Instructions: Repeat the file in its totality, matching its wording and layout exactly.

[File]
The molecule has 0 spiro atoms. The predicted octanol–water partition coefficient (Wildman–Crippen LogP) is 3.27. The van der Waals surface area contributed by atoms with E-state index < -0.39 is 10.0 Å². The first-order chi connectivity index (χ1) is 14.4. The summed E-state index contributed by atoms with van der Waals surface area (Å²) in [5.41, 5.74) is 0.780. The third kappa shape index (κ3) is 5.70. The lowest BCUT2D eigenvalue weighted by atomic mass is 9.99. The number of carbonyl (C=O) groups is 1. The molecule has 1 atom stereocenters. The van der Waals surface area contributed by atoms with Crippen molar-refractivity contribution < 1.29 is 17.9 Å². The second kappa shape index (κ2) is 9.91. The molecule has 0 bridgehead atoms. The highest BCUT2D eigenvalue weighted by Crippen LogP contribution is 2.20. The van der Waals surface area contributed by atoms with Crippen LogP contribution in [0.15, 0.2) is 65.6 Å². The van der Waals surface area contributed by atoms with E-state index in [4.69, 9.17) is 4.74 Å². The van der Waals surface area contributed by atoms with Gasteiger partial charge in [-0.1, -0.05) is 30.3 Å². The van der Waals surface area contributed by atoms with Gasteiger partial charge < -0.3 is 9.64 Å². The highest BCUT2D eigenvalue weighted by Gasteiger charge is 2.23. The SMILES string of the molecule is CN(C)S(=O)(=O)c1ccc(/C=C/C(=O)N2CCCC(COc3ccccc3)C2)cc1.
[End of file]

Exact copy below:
The molecule has 0 spiro atoms. The predicted octanol–water partition coefficient (Wildman–Crippen LogP) is 3.27. The van der Waals surface area contributed by atoms with E-state index < -0.39 is 10.0 Å². The first-order chi connectivity index (χ1) is 14.4. The summed E-state index contributed by atoms with van der Waals surface area (Å²) in [5.41, 5.74) is 0.780. The third kappa shape index (κ3) is 5.70. The lowest BCUT2D eigenvalue weighted by atomic mass is 9.99. The number of carbonyl (C=O) groups is 1. The molecule has 1 atom stereocenters. The van der Waals surface area contributed by atoms with Crippen molar-refractivity contribution < 1.29 is 17.9 Å². The second kappa shape index (κ2) is 9.91. The molecule has 0 bridgehead atoms. The highest BCUT2D eigenvalue weighted by Crippen LogP contribution is 2.20. The van der Waals surface area contributed by atoms with Crippen LogP contribution in [0.15, 0.2) is 65.6 Å². The van der Waals surface area contributed by atoms with E-state index in [4.69, 9.17) is 4.74 Å². The van der Waals surface area contributed by atoms with Gasteiger partial charge in [-0.1, -0.05) is 30.3 Å². The van der Waals surface area contributed by atoms with Gasteiger partial charge < -0.3 is 9.64 Å². The highest BCUT2D eigenvalue weighted by Gasteiger charge is 2.23. The SMILES string of the molecule is CN(C)S(=O)(=O)c1ccc(/C=C/C(=O)N2CCCC(COc3ccccc3)C2)cc1.